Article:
Themes and Meanings

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Last Updated on May 6, 2015, by eNotes Editorial. Word Count: 607

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Isaac Bashevis Singer’s entertaining but hauntingly ambiguous little tale does not reveal its meaning easily, nor is it meant to do so. Near the end of the story, the omniscient narrator suggests that the village gossips who insist on prying into the details of Anshel’s mysterious leave-taking must finally accept any falsehood as fact: “Truth itself is often concealed in such a way that the harder you look for it, the harder it is to find.” This device may be Singer’s way of cautioning the reader not to pry too deeply into his characters’ motivations, to accept the tale at the simple level of its telling. The truth lies in the story’s title, by which the author proclaims that he is recounting the extraordinary circumstances of a girl, Yentl, who is at the same time a boy through her dedication to God’s teachings—an androgynous being with the body of a woman and the soul of a man. Yentl herself is confused by the urgings within her that drive her to dress as a man in direct violation of the proscriptions of the beloved Talmud, the words of which have become the very core of her being.

In Singer’s stage adaptation of the story, written in collaboration with Leah Napolin and first performed in New York in 1974, Singer clarifies the meaning of a tale that has intrigued but puzzled many readers. In the story, Yentl accepts Hadass’s love, but in the play Yentl clearly learns to love Hadass as deeply as she has come to love Avigdor. Singer’s intention, it would appear, is to portray in Yentl/Anshel a divided self that is becoming whole through the knowledge of love. Embracing the masculine part of her nature in her love for Hadass and the feminine part of her nature in her love for Avigdor, Yentl, paradoxically, reveals the depth of her love by her sacrifice of that love. Removing herself from the scene, leaving both Avigdor and Hadass, she frees herself for the transcendent love of God, for which she has at last fully prepared herself through a newfound understanding of the joys and despair that accompany human love.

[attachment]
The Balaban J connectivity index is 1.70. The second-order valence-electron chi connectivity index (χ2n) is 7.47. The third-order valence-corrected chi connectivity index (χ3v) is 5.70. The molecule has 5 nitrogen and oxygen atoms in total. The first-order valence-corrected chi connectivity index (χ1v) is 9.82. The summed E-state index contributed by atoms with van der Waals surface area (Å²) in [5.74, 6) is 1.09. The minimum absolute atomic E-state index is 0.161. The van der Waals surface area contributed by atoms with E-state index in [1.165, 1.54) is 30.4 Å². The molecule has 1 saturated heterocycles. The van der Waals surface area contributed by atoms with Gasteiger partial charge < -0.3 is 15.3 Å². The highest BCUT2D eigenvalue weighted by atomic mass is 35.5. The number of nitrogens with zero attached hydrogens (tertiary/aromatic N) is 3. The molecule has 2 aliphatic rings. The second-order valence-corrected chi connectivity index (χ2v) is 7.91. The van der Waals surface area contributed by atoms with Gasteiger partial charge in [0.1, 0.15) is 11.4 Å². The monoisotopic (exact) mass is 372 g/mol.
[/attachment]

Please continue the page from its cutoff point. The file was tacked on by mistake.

With the birth of the child Anshel, both story and play offer the unstated possibility that Yentl, pursuing her study of Talmud and Torah, becomes an immortal figure to be reborn within the soul of each newborn Jewish child as Yentl herself is transformed into the mythical wandering Jew. The ending calls to mind a reverse myth in a poem by Matthew Arnold to which Singer’s story seems related, that of “The Scholar-Gipsy,” who deserts books and study to embrace the simple life in his immortal wanderings in the natural world. Yentl, having embraced life itself and released her hold, is finally ready to give meaning to her learning, to live fully the life of the mind as she explores the eternal verities of her God, who accepts her as she has become.

Singer’s story has been popularized by the film musical Yentl (1983), produced and directed by Barbra Streisand and adapted by her in collaboration with Jack Rosenthal as a vehicle for herself. The otherwise effective film version, however, reverses Singer’s original concept. The protagonist of the story is a being who is throughout a figure of androgyny—both Jewish girl, Yentl, and yeshiva boy, Anshel. The Yentl of the play is a young woman who is transformed into an androgynous figure, whereas the Yentl of the film is an androgyne who becomes at last—in the guise of Barbra Streisand—a modern woman with feminist inclinations.

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